What the Bible says about Peacemakers
9 Blessed are the peacemakers,
for they will be called children of God.
9 Jesus' concern in this beatitude is not with the peaceful but with the "peacemakers." "Peace" is of constant concern in both OT and NT (e.g., Isa 52:7; Eph 2:11-22; Heb 12:14). The making of peace itself has messianic overtones (cf. "Prince of Peace" in Isa 9:6-7). Jesus does not limit the peacemaking to only one kind, and neither will his disciples. In the light of the Gospel, Jesus himself is the supreme peacemaker, making peace between God and us (Eph 2:15-17; Col 1:20) and among human beings. Our peacemaking will include the promulgation of that Gospel. It must also extend to seeking all kinds of reconciliation. Those who undertake this work are acknowledged as God's "sons". In the OT, Israel has the title "sons" (Dt 14:1; Hos 1:10). Now it belongs to the heirs of the kingdom who are especially equipped for peacemaking and so reflect something of the character of their heavenly Father.
12 So in everything, do to others what you would have them do to you, for this sums up the Law and the Prophets.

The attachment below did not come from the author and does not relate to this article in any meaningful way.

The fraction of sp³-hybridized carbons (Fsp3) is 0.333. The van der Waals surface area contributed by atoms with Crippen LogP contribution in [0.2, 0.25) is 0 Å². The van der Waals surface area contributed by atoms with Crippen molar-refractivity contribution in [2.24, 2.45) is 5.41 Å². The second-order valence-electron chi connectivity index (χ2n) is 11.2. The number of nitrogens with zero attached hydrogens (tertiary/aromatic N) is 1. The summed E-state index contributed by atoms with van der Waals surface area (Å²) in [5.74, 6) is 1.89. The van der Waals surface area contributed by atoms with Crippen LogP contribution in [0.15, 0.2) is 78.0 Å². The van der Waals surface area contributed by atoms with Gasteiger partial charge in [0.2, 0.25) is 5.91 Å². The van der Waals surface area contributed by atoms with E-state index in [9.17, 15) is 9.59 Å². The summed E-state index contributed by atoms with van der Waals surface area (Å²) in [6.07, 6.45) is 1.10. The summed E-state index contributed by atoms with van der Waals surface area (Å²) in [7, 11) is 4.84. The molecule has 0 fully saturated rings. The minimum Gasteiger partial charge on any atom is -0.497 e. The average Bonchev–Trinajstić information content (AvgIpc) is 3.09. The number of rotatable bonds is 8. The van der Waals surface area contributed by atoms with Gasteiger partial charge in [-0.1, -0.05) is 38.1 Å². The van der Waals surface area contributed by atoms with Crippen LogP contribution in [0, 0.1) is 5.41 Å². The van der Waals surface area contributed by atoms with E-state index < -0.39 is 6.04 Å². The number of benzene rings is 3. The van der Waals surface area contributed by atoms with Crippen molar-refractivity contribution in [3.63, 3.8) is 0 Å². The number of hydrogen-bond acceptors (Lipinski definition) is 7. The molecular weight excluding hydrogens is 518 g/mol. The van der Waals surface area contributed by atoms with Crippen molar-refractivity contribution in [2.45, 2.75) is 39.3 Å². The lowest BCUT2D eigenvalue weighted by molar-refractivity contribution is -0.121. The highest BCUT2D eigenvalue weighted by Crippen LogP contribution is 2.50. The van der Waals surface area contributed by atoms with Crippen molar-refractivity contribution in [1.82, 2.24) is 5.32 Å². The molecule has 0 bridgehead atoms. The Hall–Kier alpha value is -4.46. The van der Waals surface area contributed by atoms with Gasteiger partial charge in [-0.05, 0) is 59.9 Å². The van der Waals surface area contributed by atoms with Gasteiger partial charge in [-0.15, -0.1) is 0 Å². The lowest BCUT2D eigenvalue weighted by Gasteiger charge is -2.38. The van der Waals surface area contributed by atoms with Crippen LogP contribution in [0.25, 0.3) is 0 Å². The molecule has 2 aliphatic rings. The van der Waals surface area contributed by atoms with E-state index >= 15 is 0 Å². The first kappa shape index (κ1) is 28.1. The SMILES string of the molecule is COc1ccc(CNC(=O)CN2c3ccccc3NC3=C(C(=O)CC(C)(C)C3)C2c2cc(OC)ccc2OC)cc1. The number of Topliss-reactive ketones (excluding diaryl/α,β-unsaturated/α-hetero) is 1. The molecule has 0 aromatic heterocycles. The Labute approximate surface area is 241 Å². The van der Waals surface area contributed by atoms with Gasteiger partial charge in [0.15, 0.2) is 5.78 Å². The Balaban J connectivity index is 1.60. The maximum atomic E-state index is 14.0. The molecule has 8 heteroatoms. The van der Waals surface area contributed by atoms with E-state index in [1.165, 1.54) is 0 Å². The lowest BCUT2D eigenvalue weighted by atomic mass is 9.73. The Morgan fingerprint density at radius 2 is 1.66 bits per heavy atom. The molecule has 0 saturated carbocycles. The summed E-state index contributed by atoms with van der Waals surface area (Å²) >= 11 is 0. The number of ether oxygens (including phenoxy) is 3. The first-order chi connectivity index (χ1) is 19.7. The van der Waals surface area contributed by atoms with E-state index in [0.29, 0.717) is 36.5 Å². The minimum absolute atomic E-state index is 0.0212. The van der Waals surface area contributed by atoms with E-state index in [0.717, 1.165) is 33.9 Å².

12 The word "therefore" probably refers to the entire body of the sermon (5:17-7:12), for here there is a second reference to "the Law and the Prophets" (see comment on 5:17); Jesus stresses that he has taught about the true direction in which the OT law points, i.e., the Golden Rule. This rule sums up the Law and the Prophets (cf. Ro 13:9). In the context of fulfilling the Scriptures, it provides a handy summary of the righteousness to be displayed in the kingdom (cf. 5:20).
The verb translated "sums up" (lit., "is") might properly be translated "fulfills," as in Ac 2:16. In the deepest sense, therefore, the rule is the Law and the Prophets in the same way as the kingdom is the fulfillment of all that the Law and the Prophets foretold.
22 But I tell you that anyone who is angry with a brother or sister will be subject to judgment. Again, anyone who says to a brother or sister, ‘Raca,’ is answerable to the court. And anyone who says, ‘You fool!’ will be in danger of the fire of hell.
5:22 anyone who is angry. The law limited sin, but Jesus’ kingdom demands go deeper; the law said, “You shall not murder,” but Jesus demanded, “You shall not want to murder.” Some other ancient teachers agreed that desiring to kill someone revealed the same sort of heart that actually could commit murder. The insult, “Raca” (essentially meaning, “empty,” “devoid of value”) was roughly equivalent to the common insult, “Fool.” The punishments might also be equivalent, if the “judgment” and the “court” refer to the tradition, attested in later Jewish literature, of a heavenly court (cf. vv. 25 – 26). Jesus’ word for “hell” here is a Greek rendering of Gehinnom (Gehenna), a place of fiery torment for the damned (see note on 3:12); by adding explicit mention of “fire,” Jesus underlines the warning even more strongly. Jesus might have employed an element of hyperbole to drive home the point (cf. his use of “fools” in 23:17).
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